Lindsay Scott | Age Scotland | What are the issues around Scotland’s constitutional future and older people?
Perhaps the most groundbreaking piece of legislation passed by the Scottish Parliament has been Free Personal and Nursing Care for the Elderly. It was an area of policy where the then Labour – Lib Dem Executive took a different approach from the UK Labour Government and helped established a significant precedent, where devolution would produce different policy solutions within the 4 nations of the UK, even where the same party had power at both Holyrood and Westminster.
This policy has been hugely successful in shifting the balance of care and now more people are receiving the care they need in their own homes. The number of people in receipt of free personal care in the home increased from 32,870 in 2003/4 to 44,200 in 2008-9. This increase in demand more than surpasses the rate of growth amongst the older population and is helping delay admission into residential accommodation, one of the policy’s key aims. Not only is this what older people want but it is by far the most cost-effective option.
Care homes cost around £600 per week while the average weekly cost of a personal care package delivered at home is around £119. When you scale that up to a rapidly growing population it is clear that investing in Free Personal and Nursing Care is a key pillar of preventative spending. Also it is a very popular amongst older people as signalled in Lord Sutherland’s 2008 report.
But despite it being an effective policy it is not a cheap one; with over £350m being spend annually to fund it. Yet because the UK Labour Government was pursuing a different approach to personal care and was continuing to charge for services according to a recipient’s capacity to pay, there was tension between the Scottish and UK administrations about funding for the policy. The then Scottish Executive had expected to rely on the continued payment of the UK attendance allowance (AA) as a partial contribution towards the personal care costs of care home residents, however as is well known the Department for Work and Pensions (DWP) disagreed.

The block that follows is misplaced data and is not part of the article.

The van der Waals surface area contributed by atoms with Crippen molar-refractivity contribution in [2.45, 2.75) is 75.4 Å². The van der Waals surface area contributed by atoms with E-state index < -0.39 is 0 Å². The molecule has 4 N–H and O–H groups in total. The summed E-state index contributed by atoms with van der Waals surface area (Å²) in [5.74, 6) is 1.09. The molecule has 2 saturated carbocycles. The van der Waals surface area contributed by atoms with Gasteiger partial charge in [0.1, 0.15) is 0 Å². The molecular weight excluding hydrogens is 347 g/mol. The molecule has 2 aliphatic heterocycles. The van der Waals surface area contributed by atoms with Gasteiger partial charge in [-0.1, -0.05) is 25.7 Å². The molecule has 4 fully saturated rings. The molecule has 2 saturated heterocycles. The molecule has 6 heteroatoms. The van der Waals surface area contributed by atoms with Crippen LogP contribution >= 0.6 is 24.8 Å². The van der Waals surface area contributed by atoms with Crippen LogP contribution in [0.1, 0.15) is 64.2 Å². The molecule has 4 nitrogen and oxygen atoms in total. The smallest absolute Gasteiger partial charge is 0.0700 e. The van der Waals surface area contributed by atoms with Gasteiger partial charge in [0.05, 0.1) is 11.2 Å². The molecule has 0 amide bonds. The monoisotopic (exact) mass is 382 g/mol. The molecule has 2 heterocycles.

Clients being provided with personal care in care homes in Scotland no longer receive AA, as DWP rules preclude its payment when a local authority is contributing towards the client’s care costs. This means that DWP retains the payments that would previously have been made to these clients. In contrast, those receiving free personal care at home, who previously paid for this care, continue to receive AA.
The lack of flexibility in the UK benefits system affects the costs associated with free personal care in Scotland, adding an additional £22m to the price of the delivering Personal Care. There is a consensus amongst politicians in the Scottish Parliament that if policy changes north of the border remove eligibility for UK benefits, then there should be a mechanism for re-allocating this money to Scotland, a position that the charity fully endorses. However successive UK Government’s have rejected this and taken a politicised approach to funding decisions.
Age Scotland is not calling for more powers for the Scottish Parliament per se, but the current settlement does not give the Scottish Government the freedom to pursue policies that sit within its legislative gift without it being financially punished. If powers with regard to the benefit system were devolved, we would remove some of these vagaries and be able to concentrate our efforts on improving care for older people rather than debating constitutional theory.
Whether the solution comes in the form of more powers for the Scottish Parliament or an improved intergovernmental interface, surely in the twenty-first century it should be possible for politicians of both institutions to work together to improve later life for all of Scotland’s older people. We live in hope.